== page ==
Xing Wei Jing v. Los Angeles County

Filing 38

ORDER GRANTING DEFENDANTS MOTION TO DISMISS SECOND AMENDED COMPLAINT 31 by Judge Dean D. Pregerson. ( MD JS-6. Case Terminated ). (lc) Modified on 5/12/2015 (lc).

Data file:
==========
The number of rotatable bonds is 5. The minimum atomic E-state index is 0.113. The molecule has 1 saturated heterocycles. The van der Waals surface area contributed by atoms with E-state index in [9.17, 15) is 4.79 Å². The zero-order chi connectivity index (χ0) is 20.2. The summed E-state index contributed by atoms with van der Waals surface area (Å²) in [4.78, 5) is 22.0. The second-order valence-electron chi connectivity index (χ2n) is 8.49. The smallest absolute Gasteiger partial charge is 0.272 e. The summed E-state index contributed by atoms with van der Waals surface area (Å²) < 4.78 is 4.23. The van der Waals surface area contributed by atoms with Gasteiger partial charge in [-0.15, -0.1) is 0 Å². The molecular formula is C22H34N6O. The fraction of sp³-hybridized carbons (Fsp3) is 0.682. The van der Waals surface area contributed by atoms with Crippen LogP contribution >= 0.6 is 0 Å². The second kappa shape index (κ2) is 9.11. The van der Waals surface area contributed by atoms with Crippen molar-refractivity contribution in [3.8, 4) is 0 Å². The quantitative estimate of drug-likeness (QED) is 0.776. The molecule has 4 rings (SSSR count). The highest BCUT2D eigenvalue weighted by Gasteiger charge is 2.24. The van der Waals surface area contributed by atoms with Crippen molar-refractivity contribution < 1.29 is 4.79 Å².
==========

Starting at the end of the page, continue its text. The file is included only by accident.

Download PDF